The Learning Process (1972), is a `calligraphic' ballet, for one to nine dancers and percussion. Steamships (1974), is a `blues opera'. Its theme concerned a surreal love triangle, and its characters include a talking fish, the captain of a ship and his girlfriend. Soulburst City (1974), for guitar, flute and a narrator, singer, dancer and juggler is conceived as a street opera. Performed inside a theatre, its action takes place around the walls and windows of a section of Brunswick Street in the Melbourne suburb of Fitzroy. Hozomeen Hozomeen (1976), is a `rock-pop-blues-jazz opera' telling of writer Jack Kerouac and jazz musician Charlie Parker, "two great innovators in life, literature and music from the 1940s and 1950s". In the opera, Kerouac searches for reality and his dreams while fire-watching on Mount Desolation, with the scenes set to Parker's bebop echoes and Rocky Mountain rhythms. Written for a cast of eight, it may be adapted for two players with the use of tapes and it incorporates a narrator, singers and speakers.

In these years Clayton also devised a song-writing method and novel stave stamp to print his own music paper.

By 1977 he had abandoned songs, composing melodic works for two years. He then returned to his roulette wheel, using it to determine a 12-note scale, the basis for each respective melody source. Using rows of 12 notes, all of which had an equal chance of being selected, he searched for and discovered melodic progressions. In this sense, the variations were composed first, before the themes, reversing the orthodox method. Some of these pieces were called Music For Turning Metals Into Gold (1978). He also devised mirror melodies, employing variations on intervals and rhythms, while many simple melodic pieces for solo instruments were included in his Song Books (1980).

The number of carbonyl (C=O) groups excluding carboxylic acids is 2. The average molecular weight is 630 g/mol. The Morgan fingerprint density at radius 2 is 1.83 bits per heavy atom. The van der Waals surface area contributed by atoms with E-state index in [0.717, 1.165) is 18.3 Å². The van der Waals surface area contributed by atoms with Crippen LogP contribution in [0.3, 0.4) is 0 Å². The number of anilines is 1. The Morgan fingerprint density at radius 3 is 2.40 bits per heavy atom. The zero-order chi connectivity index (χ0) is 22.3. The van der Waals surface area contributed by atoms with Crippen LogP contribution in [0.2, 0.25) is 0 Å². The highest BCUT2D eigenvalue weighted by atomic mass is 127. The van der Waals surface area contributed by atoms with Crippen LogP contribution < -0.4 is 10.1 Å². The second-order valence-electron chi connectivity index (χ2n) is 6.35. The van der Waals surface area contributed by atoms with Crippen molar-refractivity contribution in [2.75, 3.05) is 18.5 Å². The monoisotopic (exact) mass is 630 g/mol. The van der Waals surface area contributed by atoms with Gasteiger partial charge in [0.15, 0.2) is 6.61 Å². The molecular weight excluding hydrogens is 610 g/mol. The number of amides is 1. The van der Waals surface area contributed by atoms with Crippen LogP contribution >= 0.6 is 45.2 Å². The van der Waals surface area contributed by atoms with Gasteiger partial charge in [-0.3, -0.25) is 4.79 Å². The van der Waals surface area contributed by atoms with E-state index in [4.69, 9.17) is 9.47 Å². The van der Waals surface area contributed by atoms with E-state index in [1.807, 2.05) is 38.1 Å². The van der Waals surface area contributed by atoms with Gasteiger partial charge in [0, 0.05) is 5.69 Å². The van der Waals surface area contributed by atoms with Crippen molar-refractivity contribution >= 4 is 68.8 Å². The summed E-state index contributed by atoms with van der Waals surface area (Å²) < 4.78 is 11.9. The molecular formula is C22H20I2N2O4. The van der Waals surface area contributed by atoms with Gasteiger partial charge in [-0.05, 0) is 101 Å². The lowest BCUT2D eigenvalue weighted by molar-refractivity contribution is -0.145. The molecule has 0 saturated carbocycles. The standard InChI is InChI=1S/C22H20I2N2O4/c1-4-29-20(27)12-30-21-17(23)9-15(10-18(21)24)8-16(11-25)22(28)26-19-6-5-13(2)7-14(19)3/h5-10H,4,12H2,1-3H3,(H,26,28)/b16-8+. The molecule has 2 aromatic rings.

From 1979 to 1986 he completed the following instrumental works, all using chance methods of composition: Archaeopteryx (The First True Bird) (1979), for wind percussion and drone; He Colours The Wild Slipper Orchard Wagon (1980), for minimal chordal and keyboard sounds; Norge (1980), transcriptions of laundromat sounds for percussion and drone; Manimal (1980), atonal music for a solo instrument; One Bird Of Passage (1981), melodic fragments for improvisors; Her Sound His Fury (1981), for percussion; Crescent (1982), for percussion and cymbals; Zozloro The Third , for percussion and flute; Gabes (1982), for voices, keyboard, percussion and imaginary dancer; The Elan Of My Bony Carcass (1984), for percussion; Lucky Number (1986), for pitched percussion or keyboard.

In the same seven-year period, he also wrote two music-theatre pieces: Right Neighbourly Music (1979), for voice, hammer, clock and guitar; and Peace (1981), for sleeper, silences, train whistles, harmonicas, various animals, birds and the moon.

His `jazz-rock-blues' opera from the same period was Moonkind (1982), for singers, a dancer, saxophone, keyboard, guitar, bass and drums.

In 1982 Clayton devised and scored two ballets: Zozloro , for three dancers and flute; and Gabes , for one to nine dancers and imaginary voices, keyboard and percussion. The first contained chance-determined speech for the dancers, the second combined `ready-made' formats with chance combinations of melodies, costumes, masks and lighting.

`Ready-made' formats are ones that are found or discovered, such as board games like Snakes and Ladders, which are used to provide a structure for a piece of theatre or music. For example, the dance in Zozloro was structured according to six variations on the mating habits of a bird, the Bronze Winged Mannikin. The dance becomes, in Clayton's terms, `an assisted ready-made' or `transcription' of this given structure.